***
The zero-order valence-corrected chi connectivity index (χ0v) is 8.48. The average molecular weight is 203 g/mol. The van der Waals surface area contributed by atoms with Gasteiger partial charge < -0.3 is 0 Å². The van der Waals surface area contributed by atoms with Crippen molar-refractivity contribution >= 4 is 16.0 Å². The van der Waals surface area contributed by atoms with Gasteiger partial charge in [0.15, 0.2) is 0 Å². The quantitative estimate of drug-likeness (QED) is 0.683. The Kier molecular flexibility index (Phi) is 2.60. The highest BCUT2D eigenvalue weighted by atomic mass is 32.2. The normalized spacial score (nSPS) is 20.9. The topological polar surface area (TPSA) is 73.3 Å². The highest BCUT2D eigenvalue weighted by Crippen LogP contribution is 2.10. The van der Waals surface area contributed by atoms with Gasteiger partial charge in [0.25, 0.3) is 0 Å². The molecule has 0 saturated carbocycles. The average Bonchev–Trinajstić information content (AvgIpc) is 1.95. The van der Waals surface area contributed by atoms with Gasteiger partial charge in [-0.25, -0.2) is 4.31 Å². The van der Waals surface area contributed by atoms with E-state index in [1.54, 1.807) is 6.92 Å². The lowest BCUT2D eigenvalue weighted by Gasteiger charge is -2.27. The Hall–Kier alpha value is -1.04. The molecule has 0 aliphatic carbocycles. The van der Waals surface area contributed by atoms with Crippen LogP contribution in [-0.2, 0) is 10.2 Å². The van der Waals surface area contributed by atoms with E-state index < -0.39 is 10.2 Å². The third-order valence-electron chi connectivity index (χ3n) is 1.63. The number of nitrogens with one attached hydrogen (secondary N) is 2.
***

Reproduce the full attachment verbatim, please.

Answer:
The zero-order valence-corrected chi connectivity index (χ0v) is 8.48. The average molecular weight is 203 g/mol. The van der Waals surface area contributed by atoms with Gasteiger partial charge < -0.3 is 0 Å². The van der Waals surface area contributed by atoms with Crippen molar-refractivity contribution >= 4 is 16.0 Å². The van der Waals surface area contributed by atoms with Gasteiger partial charge in [0.15, 0.2) is 0 Å². The quantitative estimate of drug-likeness (QED) is 0.683. The Kier molecular flexibility index (Phi) is 2.60. The highest BCUT2D eigenvalue weighted by atomic mass is 32.2. The normalized spacial score (nSPS) is 20.9. The topological polar surface area (TPSA) is 73.3 Å². The highest BCUT2D eigenvalue weighted by Crippen LogP contribution is 2.10. The van der Waals surface area contributed by atoms with Gasteiger partial charge in [0.25, 0.3) is 0 Å². The molecule has 0 saturated carbocycles. The average Bonchev–Trinajstić information content (AvgIpc) is 1.95. The van der Waals surface area contributed by atoms with Gasteiger partial charge in [-0.25, -0.2) is 4.31 Å². The van der Waals surface area contributed by atoms with E-state index in [1.54, 1.807) is 6.92 Å². The lowest BCUT2D eigenvalue weighted by Gasteiger charge is -2.27. The Hall–Kier alpha value is -1.04. The molecule has 0 aliphatic carbocycles. The van der Waals surface area contributed by atoms with Crippen LogP contribution in [-0.2, 0) is 10.2 Å². The van der Waals surface area contributed by atoms with E-state index < -0.39 is 10.2 Å². The third-order valence-electron chi connectivity index (χ3n) is 1.63. The number of nitrogens with one attached hydrogen (secondary N) is 2.